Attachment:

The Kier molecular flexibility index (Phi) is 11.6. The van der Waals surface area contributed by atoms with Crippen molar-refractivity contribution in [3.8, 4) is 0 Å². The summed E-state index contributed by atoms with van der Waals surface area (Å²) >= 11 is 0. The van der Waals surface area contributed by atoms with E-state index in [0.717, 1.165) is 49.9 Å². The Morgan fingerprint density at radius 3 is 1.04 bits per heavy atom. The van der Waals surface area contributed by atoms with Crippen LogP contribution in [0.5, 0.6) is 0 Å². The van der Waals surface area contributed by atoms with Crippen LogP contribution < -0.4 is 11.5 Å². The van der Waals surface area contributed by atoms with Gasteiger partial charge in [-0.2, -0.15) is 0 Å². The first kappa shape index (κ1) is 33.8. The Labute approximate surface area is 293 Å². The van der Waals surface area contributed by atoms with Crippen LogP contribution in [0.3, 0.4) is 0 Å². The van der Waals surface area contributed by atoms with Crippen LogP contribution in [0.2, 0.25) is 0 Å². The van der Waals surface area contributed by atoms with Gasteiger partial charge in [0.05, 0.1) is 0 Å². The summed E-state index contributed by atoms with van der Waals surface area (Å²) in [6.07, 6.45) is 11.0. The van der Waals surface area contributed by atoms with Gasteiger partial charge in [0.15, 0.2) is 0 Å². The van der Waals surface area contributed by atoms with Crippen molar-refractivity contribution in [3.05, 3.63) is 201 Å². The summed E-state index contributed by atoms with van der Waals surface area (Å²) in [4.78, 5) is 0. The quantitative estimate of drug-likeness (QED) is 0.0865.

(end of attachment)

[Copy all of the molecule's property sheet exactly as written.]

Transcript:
The Kier molecular flexibility index (Phi) is 11.6. The van der Waals surface area contributed by atoms with Crippen molar-refractivity contribution in [3.8, 4) is 0 Å². The summed E-state index contributed by atoms with van der Waals surface area (Å²) >= 11 is 0. The van der Waals surface area contributed by atoms with E-state index in [0.717, 1.165) is 49.9 Å². The Morgan fingerprint density at radius 3 is 1.04 bits per heavy atom. The van der Waals surface area contributed by atoms with Crippen LogP contribution in [0.5, 0.6) is 0 Å². The van der Waals surface area contributed by atoms with Crippen LogP contribution < -0.4 is 11.5 Å². The van der Waals surface area contributed by atoms with Gasteiger partial charge in [-0.2, -0.15) is 0 Å². The first kappa shape index (κ1) is 33.8. The Labute approximate surface area is 293 Å². The van der Waals surface area contributed by atoms with Crippen LogP contribution in [0.3, 0.4) is 0 Å². The van der Waals surface area contributed by atoms with Crippen LogP contribution in [0.2, 0.25) is 0 Å². The van der Waals surface area contributed by atoms with Gasteiger partial charge in [0.05, 0.1) is 0 Å². The summed E-state index contributed by atoms with van der Waals surface area (Å²) in [6.07, 6.45) is 11.0. The van der Waals surface area contributed by atoms with Gasteiger partial charge in [0.15, 0.2) is 0 Å². The van der Waals surface area contributed by atoms with Crippen molar-refractivity contribution in [3.05, 3.63) is 201 Å². The summed E-state index contributed by atoms with van der Waals surface area (Å²) in [4.78, 5) is 0. The quantitative estimate of drug-likeness (QED) is 0.0865.